Making plans with my buddy is always nice. Making plans and going through with them is even nicer. I haven’t seen my friend Bri is a long time, so we decided to meet at a local restaurant nearby to catch up. Now, when I say ‘local’, it’s more local for me. She knows I have this weird thing about driving up north.
I figured I’d stop into the restaurant and sit at the bar to have a drink before Bri got there. She was running late. No problem. I used to bartend at this place, so I knew a few people here and there. I wasn’t worried about sitting there by myself enjoying a cocktail or three.
I’m not sure if it was the type of people sitting around me, or if it was just an awkward mood I was in—but everyone and anyone who knows me wouldn’t doubt for a second that I could conjure up a conversation with all the barflies. That evening, it was different.
The guy at the corner of the bar who was sitting four seats down just stared at me. No smile, no expression and no ‘hellos’. Okay, whatever. Don’t need to talk to him. Then a little old lady (maybe in her 70’s) walks up to the bar, and sits down in the seat right next to me. Oh good, I love talking to older people. Nope. She opened up her huge novel and started reading. Normally, if it was a beautiful lively chicky, I would start giving the one liners like, “Wow, I’m impressed—my attention span is next to zero if I attempted to open a book in here…” I couldn’t say it with this one. It just didn’t flow. She’d probably look at me over her reading glasses and say, “Aye???” She ordered a scotch on the rocks. I figured she’d talk to me eventually. No... No conversation to be stirred. I sat there not knowing what to do. This is so out of my character.
Finally, the bartender who was serving switched shifts with my friend who saved me. Now I had my buddy to chit-chat with until Bri came in. Just then, a slew of people that just got out of work piled into the bar, and my friend who was tending was flooded with drink orders. Once again, left at the bar speechless. I’m dying here. The more time passed, the more I kept sipping on my beer. The more beers that were replaced, the more fuzzy my vision started to get. Great. Bri’s going to walk in here and see me sloshed on the bar like a dishrag. Lovely.
I get a tap on my shoulder. It was Bri. Thank the heavens. She sat next to me and we started talking. I was planning to eat at the bar, but this one guy kept staring at us until we finally felt his vibes.
“Deb? Do you know that guy or something? He keeps staring at us. He’s freaking me out.”
“Yeah, he comes into this bar a lot, and he’s not exactly ‘Mr. Personality’. I think he has some issues. Just ignore it.” I said, as I felt even more uncomfortable.
The stares kept getting more intense. We felt it. We decided to grab a table and be rid of this stalker. I then though, the funny thing about ‘thinking people are staring’ is that they’re probably not even staring at you. I realized that we were sitting in a location where you can see people pass by on the streets. It’s actually the only place to look. I must have sat in his seat many times staring out into that window. I wonder how many times people thought I was stalking them.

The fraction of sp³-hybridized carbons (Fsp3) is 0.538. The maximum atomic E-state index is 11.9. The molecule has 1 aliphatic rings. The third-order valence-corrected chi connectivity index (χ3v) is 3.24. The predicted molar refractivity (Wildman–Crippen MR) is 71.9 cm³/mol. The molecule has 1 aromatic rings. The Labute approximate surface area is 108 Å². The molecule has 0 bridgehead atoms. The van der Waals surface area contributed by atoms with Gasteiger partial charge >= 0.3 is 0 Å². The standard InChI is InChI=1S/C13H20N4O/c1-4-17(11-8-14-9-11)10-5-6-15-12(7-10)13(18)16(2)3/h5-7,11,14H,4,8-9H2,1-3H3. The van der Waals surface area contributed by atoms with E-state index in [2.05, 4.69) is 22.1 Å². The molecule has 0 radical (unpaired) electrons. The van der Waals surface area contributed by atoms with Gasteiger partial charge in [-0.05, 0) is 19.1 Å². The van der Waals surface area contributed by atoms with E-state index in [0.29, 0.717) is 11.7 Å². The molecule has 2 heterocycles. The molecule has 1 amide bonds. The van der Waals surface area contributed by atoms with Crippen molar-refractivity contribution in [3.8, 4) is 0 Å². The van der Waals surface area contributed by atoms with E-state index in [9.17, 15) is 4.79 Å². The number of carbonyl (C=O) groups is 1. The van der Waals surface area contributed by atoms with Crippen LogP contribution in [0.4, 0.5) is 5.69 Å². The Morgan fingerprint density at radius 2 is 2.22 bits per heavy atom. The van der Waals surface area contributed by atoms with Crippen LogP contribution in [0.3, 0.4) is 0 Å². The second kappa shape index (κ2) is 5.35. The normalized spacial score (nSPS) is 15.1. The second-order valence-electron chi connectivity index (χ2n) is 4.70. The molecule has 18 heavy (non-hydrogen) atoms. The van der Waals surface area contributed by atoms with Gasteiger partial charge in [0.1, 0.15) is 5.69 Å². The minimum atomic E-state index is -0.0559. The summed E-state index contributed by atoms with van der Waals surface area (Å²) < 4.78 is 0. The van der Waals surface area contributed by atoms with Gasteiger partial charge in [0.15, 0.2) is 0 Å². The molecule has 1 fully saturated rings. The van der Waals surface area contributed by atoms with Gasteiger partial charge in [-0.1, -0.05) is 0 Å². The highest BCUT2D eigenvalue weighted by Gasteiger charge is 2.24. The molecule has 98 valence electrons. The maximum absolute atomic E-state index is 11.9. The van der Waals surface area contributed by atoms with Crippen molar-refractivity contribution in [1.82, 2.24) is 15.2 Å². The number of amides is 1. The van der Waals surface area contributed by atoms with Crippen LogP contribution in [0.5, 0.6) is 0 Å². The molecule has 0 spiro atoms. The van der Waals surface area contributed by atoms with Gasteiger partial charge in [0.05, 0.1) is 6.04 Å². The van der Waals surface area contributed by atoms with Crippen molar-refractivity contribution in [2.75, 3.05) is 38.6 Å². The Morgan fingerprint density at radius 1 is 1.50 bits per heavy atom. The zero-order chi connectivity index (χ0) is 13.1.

Now that our paranoia was out of the way, we were all cozy in our little corner table talking away like two high school girls who hadn’t seen each other in years. Drinks kept flowing and so did the shots. After dinner, I excused myself to go to the ladies’ room.
The chairs we were sitting in were very light and had tall backs. I had placed my leather coat along with my extremely heavy purse on the back of the chair. My purse has everything in it from bottled water, a five pound wallet to a ton of change lying in the bottom of the pit of my pocketbook. No kitchen sink—just other crap.
Well, I get up to excuse myself, and the chair goes down. The chair literally drops from behind me because of the weight of my luggage hanging on to the back of it. Whenever I see someone’s chair fall back, or a bar stool drop—that’s it---last call! Cut her off! Bring her home! You know that the person who dropped the chair is ossified at this point. Yeah, I was three sheets to the wind, but I had my wits about me, and my stability; so I thought…
I look up to see Bri’s face bight red. No—it was fire engine bright red. Her smile was from ear-to-ear and I heard her thoughts from a mile away. “What a punkass!” She always calls me that when I do something stupid.
I’m not the most graceful person on earth—this I’ll admit. I trip over my own two feet, stumble and hope that no one saw me, or just simply fall out of my chair. I’ve even fell flat on my face on a treadmill once before; and yes it was at my gym! Can you imagine me on skates? I knew I was going to get made fun of and mocked all night because of this stunt. But to my surprise, I didn’t. In fact, she was like, “No, everyone was doing their own thing and in their own world…no one saw.” Yeah, no one saw but her! That’s the difference.
Just when I thought I was in the clear, I get this email from her thanking me for a lovely evening out and that she had fun. I was all happy she didn’t bring up my clumsy episode. Then she guided me to a link and said, “Oh click on this. You’ll love it. It reminds me of you so much Deb!”
So I clicked on it. This is the image that came up...
Thanks Bri! ...I'll get you back for this!
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